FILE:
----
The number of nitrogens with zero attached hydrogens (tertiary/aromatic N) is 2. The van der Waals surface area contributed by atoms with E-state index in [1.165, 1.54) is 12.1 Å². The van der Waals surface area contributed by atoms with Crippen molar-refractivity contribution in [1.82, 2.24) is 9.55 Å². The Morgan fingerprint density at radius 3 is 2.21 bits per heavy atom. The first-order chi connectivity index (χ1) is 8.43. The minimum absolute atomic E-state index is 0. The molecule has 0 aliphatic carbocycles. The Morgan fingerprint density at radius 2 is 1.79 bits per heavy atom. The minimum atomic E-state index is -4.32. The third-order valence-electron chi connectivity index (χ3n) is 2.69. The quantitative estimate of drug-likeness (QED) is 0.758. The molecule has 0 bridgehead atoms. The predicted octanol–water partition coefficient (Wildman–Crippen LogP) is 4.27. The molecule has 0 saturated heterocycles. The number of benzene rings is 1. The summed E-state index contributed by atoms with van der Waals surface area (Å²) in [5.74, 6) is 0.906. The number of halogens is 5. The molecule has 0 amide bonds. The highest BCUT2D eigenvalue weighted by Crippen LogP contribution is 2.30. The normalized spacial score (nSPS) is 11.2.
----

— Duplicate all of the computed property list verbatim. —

The number of nitrogens with zero attached hydrogens (tertiary/aromatic N) is 2. The van der Waals surface area contributed by atoms with E-state index in [1.165, 1.54) is 12.1 Å². The van der Waals surface area contributed by atoms with Crippen molar-refractivity contribution in [1.82, 2.24) is 9.55 Å². The Morgan fingerprint density at radius 3 is 2.21 bits per heavy atom. The first-order chi connectivity index (χ1) is 8.43. The minimum absolute atomic E-state index is 0. The molecule has 0 aliphatic carbocycles. The Morgan fingerprint density at radius 2 is 1.79 bits per heavy atom. The minimum atomic E-state index is -4.32. The third-order valence-electron chi connectivity index (χ3n) is 2.69. The quantitative estimate of drug-likeness (QED) is 0.758. The molecule has 0 bridgehead atoms. The predicted octanol–water partition coefficient (Wildman–Crippen LogP) is 4.27. The molecule has 0 saturated heterocycles. The number of benzene rings is 1. The summed E-state index contributed by atoms with van der Waals surface area (Å²) in [5.74, 6) is 0.906. The number of halogens is 5. The molecule has 0 amide bonds. The highest BCUT2D eigenvalue weighted by Crippen LogP contribution is 2.30. The normalized spacial score (nSPS) is 11.2.